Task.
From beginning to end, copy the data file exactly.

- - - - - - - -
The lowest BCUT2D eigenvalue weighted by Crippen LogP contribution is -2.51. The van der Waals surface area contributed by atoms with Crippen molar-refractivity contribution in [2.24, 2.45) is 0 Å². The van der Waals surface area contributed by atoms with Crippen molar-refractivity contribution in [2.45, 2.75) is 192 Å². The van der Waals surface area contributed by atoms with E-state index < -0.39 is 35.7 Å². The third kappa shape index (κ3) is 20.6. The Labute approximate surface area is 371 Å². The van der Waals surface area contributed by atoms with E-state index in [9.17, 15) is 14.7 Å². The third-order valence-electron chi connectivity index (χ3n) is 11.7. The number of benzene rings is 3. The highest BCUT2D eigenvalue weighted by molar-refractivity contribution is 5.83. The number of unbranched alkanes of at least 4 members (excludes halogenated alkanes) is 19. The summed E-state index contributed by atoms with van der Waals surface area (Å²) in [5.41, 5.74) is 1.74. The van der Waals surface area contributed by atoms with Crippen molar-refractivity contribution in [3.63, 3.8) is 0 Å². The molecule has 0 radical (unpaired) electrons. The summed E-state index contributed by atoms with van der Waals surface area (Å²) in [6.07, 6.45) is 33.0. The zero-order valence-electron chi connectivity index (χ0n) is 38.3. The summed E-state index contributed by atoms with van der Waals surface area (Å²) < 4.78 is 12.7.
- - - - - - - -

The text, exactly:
The lowest BCUT2D eigenvalue weighted by Crippen LogP contribution is -2.51. The van der Waals surface area contributed by atoms with Crippen molar-refractivity contribution in [2.24, 2.45) is 0 Å². The van der Waals surface area contributed by atoms with Crippen molar-refractivity contribution in [2.45, 2.75) is 192 Å². The van der Waals surface area contributed by atoms with E-state index < -0.39 is 35.7 Å². The third kappa shape index (κ3) is 20.6. The Labute approximate surface area is 371 Å². The van der Waals surface area contributed by atoms with E-state index in [9.17, 15) is 14.7 Å². The third-order valence-electron chi connectivity index (χ3n) is 11.7. The number of benzene rings is 3. The highest BCUT2D eigenvalue weighted by molar-refractivity contribution is 5.83. The number of unbranched alkanes of at least 4 members (excludes halogenated alkanes) is 19. The summed E-state index contributed by atoms with van der Waals surface area (Å²) in [5.41, 5.74) is 1.74. The van der Waals surface area contributed by atoms with Crippen molar-refractivity contribution in [3.63, 3.8) is 0 Å². The molecule has 0 radical (unpaired) electrons. The summed E-state index contributed by atoms with van der Waals surface area (Å²) in [6.07, 6.45) is 33.0. The zero-order valence-electron chi connectivity index (χ0n) is 38.3. The summed E-state index contributed by atoms with van der Waals surface area (Å²) < 4.78 is 12.7.